Climate scientist Bob Tisdale published an open letter to three U.S. Senators. He asked "Why are taxpayers funding climate model-based research when those models are not simulating Earth’s climate?" and other related questions. Tisdale notes that modes of natural variability of the oceans "are now being blamed for suppressing global surface warming." This natural variability, much of which may ultimately be solar-caused, enhanced warming from the mid-1970 to the turn of the century. Climate models were aligned to that warming trend, falsely attributing almost all the warming to human causes.
High estimates of climate sensitivity to double CO2 determined from climate models rely on "highly negative aerosol forcing" to offset high CO2 forcing estimates so the forecasts approximately match the 20th century warming. A new study by Bjorn Stevens shows the aerosol forcing is much less negative than previously estimated. Climate scientist Nicholas Lewis has calculated new lower climate sensitivity estimates utilizing the new aerosol estimates. His best estimate equilibrium climate sensitivity is only 1.45 C with a likely range of 1.2 to 1.8 C, which is much less that the AR5 range estimate of 1.5 to 4.5 C.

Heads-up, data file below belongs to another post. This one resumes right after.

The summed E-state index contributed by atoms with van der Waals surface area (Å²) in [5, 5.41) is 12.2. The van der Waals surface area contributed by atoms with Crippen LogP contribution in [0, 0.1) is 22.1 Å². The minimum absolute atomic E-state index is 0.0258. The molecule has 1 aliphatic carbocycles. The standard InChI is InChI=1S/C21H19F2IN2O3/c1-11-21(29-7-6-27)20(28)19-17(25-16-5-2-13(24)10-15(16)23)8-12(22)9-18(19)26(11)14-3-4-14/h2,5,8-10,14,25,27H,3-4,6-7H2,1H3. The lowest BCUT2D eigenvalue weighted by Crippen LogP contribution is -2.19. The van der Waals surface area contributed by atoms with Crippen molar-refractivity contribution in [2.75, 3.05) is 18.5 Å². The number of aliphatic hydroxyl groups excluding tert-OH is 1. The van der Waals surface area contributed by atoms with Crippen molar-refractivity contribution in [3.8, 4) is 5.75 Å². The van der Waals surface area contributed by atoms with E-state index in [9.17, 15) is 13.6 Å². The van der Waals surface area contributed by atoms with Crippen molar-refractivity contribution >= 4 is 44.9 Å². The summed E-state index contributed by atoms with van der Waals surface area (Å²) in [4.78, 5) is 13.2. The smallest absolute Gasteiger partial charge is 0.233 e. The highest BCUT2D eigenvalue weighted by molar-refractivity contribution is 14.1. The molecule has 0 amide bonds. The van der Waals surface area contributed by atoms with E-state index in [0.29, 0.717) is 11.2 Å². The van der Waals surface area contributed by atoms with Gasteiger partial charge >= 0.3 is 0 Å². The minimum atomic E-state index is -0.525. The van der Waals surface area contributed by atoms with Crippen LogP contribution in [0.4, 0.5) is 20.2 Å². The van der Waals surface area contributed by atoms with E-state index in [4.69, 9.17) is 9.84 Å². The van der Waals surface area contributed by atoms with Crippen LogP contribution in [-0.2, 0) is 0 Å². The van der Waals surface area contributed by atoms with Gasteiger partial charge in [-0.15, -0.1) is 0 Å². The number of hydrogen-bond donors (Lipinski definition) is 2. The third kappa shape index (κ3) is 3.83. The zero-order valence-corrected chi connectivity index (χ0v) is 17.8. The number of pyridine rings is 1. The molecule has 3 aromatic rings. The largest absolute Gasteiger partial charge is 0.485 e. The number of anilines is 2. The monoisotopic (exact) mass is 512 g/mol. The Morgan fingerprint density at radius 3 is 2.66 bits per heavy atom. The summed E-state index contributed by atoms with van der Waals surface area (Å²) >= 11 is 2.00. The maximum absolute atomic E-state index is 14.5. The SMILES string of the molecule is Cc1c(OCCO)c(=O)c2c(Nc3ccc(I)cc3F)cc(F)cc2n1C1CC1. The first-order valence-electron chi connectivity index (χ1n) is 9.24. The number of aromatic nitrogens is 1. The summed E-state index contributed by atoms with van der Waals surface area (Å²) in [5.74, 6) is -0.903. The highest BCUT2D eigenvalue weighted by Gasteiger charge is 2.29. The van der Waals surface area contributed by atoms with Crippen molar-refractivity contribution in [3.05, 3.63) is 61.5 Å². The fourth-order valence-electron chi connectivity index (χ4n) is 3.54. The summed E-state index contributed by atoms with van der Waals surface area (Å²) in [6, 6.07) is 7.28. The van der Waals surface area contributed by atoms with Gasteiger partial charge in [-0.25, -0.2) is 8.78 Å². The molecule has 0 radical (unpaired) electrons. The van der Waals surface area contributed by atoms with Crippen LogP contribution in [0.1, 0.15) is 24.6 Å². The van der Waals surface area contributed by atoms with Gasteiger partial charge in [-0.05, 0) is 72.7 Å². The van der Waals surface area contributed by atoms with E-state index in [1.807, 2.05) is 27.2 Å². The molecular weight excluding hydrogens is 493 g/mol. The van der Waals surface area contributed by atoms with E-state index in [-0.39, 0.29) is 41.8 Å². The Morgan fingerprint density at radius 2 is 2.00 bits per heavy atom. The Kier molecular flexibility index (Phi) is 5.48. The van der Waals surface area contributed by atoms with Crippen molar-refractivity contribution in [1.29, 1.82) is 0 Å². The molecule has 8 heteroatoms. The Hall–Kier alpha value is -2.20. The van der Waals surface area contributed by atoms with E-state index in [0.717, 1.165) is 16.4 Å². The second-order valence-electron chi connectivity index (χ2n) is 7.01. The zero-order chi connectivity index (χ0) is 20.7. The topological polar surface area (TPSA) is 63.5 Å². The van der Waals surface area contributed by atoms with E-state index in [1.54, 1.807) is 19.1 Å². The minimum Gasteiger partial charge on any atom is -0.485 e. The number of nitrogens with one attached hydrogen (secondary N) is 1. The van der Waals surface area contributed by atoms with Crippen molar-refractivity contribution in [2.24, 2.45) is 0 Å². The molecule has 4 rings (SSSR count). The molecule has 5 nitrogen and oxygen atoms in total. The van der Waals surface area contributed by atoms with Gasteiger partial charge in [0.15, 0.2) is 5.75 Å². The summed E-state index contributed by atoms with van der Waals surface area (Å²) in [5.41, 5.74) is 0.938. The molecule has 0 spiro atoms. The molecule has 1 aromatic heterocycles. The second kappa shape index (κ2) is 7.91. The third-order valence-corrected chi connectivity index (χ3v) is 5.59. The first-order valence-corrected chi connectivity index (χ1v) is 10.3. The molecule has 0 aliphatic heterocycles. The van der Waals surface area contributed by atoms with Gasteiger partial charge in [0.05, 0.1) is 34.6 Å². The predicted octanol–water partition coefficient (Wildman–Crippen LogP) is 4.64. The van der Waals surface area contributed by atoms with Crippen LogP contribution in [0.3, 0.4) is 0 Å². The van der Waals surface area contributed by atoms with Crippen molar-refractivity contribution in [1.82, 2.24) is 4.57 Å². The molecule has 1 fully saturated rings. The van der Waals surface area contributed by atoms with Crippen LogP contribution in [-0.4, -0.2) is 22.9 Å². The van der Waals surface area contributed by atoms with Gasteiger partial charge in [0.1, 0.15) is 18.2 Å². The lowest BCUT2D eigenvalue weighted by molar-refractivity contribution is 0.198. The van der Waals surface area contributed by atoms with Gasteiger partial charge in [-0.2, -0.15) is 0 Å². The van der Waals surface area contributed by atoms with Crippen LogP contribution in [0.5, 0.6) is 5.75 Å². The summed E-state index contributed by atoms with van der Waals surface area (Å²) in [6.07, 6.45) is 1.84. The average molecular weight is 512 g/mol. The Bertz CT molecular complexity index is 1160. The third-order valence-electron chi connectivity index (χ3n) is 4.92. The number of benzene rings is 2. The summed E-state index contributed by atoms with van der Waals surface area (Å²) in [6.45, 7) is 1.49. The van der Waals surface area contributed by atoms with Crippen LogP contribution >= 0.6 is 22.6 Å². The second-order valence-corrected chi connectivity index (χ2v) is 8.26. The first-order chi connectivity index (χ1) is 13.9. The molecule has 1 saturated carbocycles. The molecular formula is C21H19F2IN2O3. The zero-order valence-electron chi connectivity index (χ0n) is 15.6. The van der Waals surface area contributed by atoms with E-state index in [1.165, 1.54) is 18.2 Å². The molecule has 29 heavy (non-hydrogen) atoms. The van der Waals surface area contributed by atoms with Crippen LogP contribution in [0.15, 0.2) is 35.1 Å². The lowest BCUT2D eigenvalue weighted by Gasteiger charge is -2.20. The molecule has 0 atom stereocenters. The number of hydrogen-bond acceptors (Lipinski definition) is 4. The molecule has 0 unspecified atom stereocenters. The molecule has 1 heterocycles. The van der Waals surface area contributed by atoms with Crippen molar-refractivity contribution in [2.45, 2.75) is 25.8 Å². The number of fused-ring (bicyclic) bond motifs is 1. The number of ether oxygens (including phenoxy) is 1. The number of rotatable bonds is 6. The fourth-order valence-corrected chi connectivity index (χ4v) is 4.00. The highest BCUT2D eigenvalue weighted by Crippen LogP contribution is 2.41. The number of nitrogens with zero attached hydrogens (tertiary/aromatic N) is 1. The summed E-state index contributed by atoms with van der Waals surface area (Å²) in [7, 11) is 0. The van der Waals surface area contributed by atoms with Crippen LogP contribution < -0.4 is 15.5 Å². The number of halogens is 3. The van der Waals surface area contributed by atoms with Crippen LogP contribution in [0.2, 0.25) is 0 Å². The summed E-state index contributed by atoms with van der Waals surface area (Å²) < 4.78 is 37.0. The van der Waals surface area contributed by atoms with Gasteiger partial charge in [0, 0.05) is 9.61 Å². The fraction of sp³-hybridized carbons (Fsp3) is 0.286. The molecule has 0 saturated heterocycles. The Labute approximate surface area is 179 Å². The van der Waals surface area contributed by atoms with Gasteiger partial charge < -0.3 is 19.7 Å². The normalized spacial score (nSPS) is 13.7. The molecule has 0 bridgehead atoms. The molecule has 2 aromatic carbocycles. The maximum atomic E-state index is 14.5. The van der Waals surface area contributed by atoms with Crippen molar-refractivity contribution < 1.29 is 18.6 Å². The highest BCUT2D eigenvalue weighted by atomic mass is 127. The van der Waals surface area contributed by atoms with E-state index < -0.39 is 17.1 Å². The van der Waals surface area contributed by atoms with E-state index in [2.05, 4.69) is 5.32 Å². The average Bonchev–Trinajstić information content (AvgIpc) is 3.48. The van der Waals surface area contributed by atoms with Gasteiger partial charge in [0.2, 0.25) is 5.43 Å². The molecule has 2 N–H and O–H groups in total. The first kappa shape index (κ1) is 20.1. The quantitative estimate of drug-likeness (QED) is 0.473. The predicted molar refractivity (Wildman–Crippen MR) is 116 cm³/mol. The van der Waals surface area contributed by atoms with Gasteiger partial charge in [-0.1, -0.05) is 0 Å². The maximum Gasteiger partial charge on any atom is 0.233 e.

Dr. Ross McKitrick, University of Guelph, explains that the "pause" in global warming reveals that there are flaws in the climate models. The models say there should be an increase but there is no increase in global temperature. “Social costs of carbon” are based on faulty climate models, not reality.
Dr. Clive Best reviews the IPCC fifth assessment report (AR5) attribution statement, which is based on comparing climate models to the global temperature record before this century. The statement "depends critically on them [models] being able to simulate both anthropogenic forcing and natural variability. Chapter 9 of the IPCC report shows that models are tuned so as to describe past observations. The model control runs exhibit long-term drifts. Any ‘natural’ trends generated by models in the temperature data are assumed to be an artifact and simply removed. The procedure assumes there in no natural climate change despite the recovery from the little ice age. However, the Atlantic Multidecadel Oscillation alone added 0.2 C warming to the 1950 - 2010 trend. The result is that the AR5 attribution statement is useless.
The IPCC fifth assessment report failed to provide a best estimate of equillibrium climate sensitivity. Christopher Monckton of Brenchley uses the feedback parameters published in the report to determine realistic estimates expected global warming to the year 2100. He finds that global temperature could rise by up to 2.1 C by 2100 if the reported feedback parameters are correct, which is much less that the 3.7 C estimated to the RCP 8.5 emissions scenario. Monckton's best estimate is that the feedbacks are net zero, giving a temperature rise of just 3/4 of a degree Celsius by 2100.